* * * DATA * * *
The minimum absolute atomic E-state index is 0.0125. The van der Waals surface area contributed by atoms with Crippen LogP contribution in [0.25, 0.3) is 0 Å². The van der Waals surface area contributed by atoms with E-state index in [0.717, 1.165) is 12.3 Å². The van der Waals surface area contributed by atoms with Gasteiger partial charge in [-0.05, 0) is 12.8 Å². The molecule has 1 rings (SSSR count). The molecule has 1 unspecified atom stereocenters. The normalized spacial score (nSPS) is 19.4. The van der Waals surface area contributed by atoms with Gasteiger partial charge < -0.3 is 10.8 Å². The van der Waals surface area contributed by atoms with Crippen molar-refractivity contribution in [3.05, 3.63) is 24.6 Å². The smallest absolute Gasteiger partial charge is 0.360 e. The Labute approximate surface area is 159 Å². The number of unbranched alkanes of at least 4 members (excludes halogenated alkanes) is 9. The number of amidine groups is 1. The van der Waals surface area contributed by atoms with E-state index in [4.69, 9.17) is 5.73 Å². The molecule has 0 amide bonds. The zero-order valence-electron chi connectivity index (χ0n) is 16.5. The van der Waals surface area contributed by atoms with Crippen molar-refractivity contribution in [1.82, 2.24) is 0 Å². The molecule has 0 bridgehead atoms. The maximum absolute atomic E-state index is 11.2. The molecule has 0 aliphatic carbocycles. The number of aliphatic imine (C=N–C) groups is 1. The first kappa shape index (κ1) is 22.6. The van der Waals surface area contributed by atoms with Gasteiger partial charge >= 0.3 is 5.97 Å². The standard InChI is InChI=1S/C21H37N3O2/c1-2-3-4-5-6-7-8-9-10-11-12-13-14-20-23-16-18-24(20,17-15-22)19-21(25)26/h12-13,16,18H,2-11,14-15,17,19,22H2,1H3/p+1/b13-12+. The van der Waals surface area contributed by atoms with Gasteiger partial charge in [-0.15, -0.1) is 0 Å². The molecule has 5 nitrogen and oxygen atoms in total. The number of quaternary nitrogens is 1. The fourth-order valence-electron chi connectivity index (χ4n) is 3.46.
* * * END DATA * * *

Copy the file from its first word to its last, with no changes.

The minimum absolute atomic E-state index is 0.0125. The van der Waals surface area contributed by atoms with Crippen LogP contribution in [0.25, 0.3) is 0 Å². The van der Waals surface area contributed by atoms with E-state index in [0.717, 1.165) is 12.3 Å². The van der Waals surface area contributed by atoms with Gasteiger partial charge in [-0.05, 0) is 12.8 Å². The molecule has 1 rings (SSSR count). The molecule has 1 unspecified atom stereocenters. The normalized spacial score (nSPS) is 19.4. The van der Waals surface area contributed by atoms with Gasteiger partial charge < -0.3 is 10.8 Å². The van der Waals surface area contributed by atoms with Crippen molar-refractivity contribution in [3.05, 3.63) is 24.6 Å². The smallest absolute Gasteiger partial charge is 0.360 e. The Labute approximate surface area is 159 Å². The number of unbranched alkanes of at least 4 members (excludes halogenated alkanes) is 9. The number of amidine groups is 1. The van der Waals surface area contributed by atoms with E-state index in [4.69, 9.17) is 5.73 Å². The molecule has 0 amide bonds. The zero-order valence-electron chi connectivity index (χ0n) is 16.5. The van der Waals surface area contributed by atoms with Crippen molar-refractivity contribution in [1.82, 2.24) is 0 Å². The molecule has 0 bridgehead atoms. The maximum absolute atomic E-state index is 11.2. The molecule has 0 aliphatic carbocycles. The number of aliphatic imine (C=N–C) groups is 1. The first kappa shape index (κ1) is 22.6. The van der Waals surface area contributed by atoms with Gasteiger partial charge >= 0.3 is 5.97 Å². The standard InChI is InChI=1S/C21H37N3O2/c1-2-3-4-5-6-7-8-9-10-11-12-13-14-20-23-16-18-24(20,17-15-22)19-21(25)26/h12-13,16,18H,2-11,14-15,17,19,22H2,1H3/p+1/b13-12+. The van der Waals surface area contributed by atoms with Gasteiger partial charge in [-0.15, -0.1) is 0 Å². The molecule has 5 nitrogen and oxygen atoms in total. The number of quaternary nitrogens is 1. The fourth-order valence-electron chi connectivity index (χ4n) is 3.46.